Believed to have been designed by acclaimed architect Kevin Borland in 1975, the house is characterised by vaulted timber ceilings that bring warmth and a distinctly eclectic character to its otherwise beachy feel.
‘The structural timber is entirely exposed and it follows the origami shape of the house, which means that the lighting – either natural or artificial – creates so many different contrasts and shadows,’ Léo says.
Léo was taken with the property’s unique design, as well as its awe-inspiring location set back from famous Bells Beach. ‘I love the fact that the house is away from everything,’ he says. ‘Being able to see the ocean from the house as well as hearing all the birds living in the area is truly magical.’
Most updates have been cosmetic only, such as updating the lighting fixtures throughout the home. ‘The lighting is so important for me, I have brought in so many different styles and types of lights, lamps, shades, from all different designers and eras,’ Léo says.
The home has also been painted inside and out, in colours including Dulux Milton Moon (in the living and dining room) with Dulux Klute, Dulux Luck and Dulux Vivid White in the kitchen and skirtings throughout.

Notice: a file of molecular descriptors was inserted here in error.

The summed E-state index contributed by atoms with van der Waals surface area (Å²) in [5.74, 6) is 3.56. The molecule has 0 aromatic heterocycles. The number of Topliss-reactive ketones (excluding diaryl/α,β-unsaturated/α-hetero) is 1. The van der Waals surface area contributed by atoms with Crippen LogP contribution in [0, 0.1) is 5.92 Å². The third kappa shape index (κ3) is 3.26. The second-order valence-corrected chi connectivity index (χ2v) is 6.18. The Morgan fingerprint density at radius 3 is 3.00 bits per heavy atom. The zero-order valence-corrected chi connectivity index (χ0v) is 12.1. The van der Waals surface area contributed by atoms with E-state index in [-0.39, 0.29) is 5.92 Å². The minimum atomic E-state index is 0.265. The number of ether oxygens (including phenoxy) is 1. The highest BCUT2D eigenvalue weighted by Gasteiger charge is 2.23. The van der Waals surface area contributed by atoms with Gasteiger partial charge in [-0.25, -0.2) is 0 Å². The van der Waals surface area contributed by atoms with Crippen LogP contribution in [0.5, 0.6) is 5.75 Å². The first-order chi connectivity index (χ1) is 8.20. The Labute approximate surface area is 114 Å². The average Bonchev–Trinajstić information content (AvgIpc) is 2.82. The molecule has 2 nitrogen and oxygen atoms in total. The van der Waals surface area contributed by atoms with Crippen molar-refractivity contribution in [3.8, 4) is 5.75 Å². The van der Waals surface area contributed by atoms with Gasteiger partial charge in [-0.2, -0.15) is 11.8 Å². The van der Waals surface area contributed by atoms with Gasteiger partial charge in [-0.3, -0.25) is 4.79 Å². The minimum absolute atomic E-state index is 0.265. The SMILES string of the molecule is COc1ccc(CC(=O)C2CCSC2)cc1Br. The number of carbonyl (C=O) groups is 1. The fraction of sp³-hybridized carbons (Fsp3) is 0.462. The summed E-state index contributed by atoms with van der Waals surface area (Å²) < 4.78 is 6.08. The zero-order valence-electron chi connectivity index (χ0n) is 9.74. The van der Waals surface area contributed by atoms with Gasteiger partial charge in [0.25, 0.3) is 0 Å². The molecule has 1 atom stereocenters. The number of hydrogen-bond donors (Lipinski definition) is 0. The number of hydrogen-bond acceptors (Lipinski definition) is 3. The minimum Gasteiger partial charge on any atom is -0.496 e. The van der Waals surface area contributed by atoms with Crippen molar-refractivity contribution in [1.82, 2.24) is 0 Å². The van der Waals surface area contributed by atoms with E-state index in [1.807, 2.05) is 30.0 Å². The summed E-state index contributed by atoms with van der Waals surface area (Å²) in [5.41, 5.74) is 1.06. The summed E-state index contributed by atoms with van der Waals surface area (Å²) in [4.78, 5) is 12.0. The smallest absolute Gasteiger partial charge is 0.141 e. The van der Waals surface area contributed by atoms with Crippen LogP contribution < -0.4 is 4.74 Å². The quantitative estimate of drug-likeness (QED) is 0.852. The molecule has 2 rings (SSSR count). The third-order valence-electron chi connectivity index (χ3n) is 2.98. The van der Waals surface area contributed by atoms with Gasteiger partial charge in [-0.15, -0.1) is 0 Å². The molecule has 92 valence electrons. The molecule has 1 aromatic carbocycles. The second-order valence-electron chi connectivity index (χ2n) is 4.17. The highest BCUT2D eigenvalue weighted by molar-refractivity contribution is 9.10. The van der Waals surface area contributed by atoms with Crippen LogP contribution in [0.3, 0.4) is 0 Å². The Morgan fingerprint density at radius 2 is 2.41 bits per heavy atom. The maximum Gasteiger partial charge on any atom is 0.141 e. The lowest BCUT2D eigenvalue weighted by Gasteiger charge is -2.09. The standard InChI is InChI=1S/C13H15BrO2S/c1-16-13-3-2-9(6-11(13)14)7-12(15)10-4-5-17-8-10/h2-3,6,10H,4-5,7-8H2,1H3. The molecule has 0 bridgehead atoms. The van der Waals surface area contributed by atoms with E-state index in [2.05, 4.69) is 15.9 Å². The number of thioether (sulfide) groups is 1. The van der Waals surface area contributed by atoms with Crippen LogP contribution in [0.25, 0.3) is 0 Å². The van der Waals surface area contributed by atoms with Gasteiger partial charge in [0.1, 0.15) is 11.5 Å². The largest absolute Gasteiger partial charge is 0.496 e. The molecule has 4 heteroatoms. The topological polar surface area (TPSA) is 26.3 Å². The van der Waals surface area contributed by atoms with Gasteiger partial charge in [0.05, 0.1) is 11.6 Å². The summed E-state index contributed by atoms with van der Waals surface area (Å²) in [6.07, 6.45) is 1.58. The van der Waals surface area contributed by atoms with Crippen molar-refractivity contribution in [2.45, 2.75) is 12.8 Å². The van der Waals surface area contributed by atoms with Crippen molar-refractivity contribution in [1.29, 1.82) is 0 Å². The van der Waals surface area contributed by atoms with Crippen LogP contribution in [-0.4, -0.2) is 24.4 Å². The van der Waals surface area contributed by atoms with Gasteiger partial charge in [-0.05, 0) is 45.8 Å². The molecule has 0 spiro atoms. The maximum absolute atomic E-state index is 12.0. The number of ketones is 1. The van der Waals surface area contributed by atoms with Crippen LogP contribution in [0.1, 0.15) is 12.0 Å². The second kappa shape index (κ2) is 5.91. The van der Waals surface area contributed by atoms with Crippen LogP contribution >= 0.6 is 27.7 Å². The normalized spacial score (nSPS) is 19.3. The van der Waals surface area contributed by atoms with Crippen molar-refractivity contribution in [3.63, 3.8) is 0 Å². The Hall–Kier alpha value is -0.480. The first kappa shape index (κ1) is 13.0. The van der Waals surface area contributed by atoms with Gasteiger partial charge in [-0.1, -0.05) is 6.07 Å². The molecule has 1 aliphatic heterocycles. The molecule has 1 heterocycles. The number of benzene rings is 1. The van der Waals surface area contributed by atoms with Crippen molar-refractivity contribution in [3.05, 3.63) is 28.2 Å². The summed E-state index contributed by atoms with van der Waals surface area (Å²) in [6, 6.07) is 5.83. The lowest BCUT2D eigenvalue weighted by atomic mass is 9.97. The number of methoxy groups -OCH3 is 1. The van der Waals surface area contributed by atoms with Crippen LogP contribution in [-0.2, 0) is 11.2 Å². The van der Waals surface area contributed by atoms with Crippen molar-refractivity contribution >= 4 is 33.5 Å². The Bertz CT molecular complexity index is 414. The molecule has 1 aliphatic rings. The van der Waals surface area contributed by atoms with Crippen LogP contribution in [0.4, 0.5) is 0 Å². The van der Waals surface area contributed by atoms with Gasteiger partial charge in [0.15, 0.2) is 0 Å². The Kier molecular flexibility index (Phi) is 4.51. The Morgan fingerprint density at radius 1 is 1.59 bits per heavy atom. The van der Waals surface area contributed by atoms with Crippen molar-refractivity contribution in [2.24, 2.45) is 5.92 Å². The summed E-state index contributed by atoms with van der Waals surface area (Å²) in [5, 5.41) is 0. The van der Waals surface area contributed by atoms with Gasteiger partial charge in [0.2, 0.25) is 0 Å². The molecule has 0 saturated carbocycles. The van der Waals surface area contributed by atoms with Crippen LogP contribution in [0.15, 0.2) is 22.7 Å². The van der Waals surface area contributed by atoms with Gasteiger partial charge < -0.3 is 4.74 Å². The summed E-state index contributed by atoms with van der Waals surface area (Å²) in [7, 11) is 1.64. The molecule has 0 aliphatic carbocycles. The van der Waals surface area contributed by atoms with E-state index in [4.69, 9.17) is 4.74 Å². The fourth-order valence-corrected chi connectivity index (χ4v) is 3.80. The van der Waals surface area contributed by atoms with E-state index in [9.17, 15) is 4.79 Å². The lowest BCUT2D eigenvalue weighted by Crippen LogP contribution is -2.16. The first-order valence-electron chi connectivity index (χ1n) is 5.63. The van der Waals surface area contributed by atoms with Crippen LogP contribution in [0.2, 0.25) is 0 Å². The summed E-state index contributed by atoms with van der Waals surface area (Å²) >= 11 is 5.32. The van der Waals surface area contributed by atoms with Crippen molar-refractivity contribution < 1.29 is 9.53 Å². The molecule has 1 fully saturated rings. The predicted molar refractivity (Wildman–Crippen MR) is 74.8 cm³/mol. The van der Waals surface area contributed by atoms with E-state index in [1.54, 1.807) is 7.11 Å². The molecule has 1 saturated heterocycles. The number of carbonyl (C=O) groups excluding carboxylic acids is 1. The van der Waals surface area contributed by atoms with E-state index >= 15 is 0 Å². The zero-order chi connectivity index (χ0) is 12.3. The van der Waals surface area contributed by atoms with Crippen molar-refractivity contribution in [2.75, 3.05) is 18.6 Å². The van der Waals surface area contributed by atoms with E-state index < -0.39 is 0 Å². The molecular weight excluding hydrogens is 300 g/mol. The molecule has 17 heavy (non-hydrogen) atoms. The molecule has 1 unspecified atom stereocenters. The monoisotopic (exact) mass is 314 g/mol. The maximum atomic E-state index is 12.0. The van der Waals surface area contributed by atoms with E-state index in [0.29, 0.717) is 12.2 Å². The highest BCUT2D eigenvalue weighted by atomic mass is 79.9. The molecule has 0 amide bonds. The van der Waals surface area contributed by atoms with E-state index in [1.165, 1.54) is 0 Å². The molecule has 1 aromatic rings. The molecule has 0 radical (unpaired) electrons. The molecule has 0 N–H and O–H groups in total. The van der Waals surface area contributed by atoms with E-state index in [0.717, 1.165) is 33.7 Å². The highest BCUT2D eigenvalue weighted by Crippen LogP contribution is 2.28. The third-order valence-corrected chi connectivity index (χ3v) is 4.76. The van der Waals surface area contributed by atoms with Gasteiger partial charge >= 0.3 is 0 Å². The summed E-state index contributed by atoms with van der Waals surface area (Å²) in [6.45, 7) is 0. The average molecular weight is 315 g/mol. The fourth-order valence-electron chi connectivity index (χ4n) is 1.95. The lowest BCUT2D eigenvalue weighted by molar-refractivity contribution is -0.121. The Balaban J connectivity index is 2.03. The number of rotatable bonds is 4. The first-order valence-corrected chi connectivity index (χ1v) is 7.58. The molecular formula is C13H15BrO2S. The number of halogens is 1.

The house has been a challenge to furnish due to its many windows – over 50 in total! To overcome this, and to balance out the extensive timber panelling, Léo has styled the space with an eclectic mix of free-standing furniture, and large indoor plants. Most of the furniture and accessories are 1960s and ‘70s Italian pieces, and alongside these are personal items that show off the couple’s personality, such as surfboards and bold, abstract artwork.
Overall this home feels effortlessly cool, relaxed and unpretentious – just like its Bells Beach location. Léo says, ‘Waking up to kangaroos, wallabies, wombats, and echidnas… It really feels like we are living in the middle of the forest.’ Living the dream!
This article has been updated.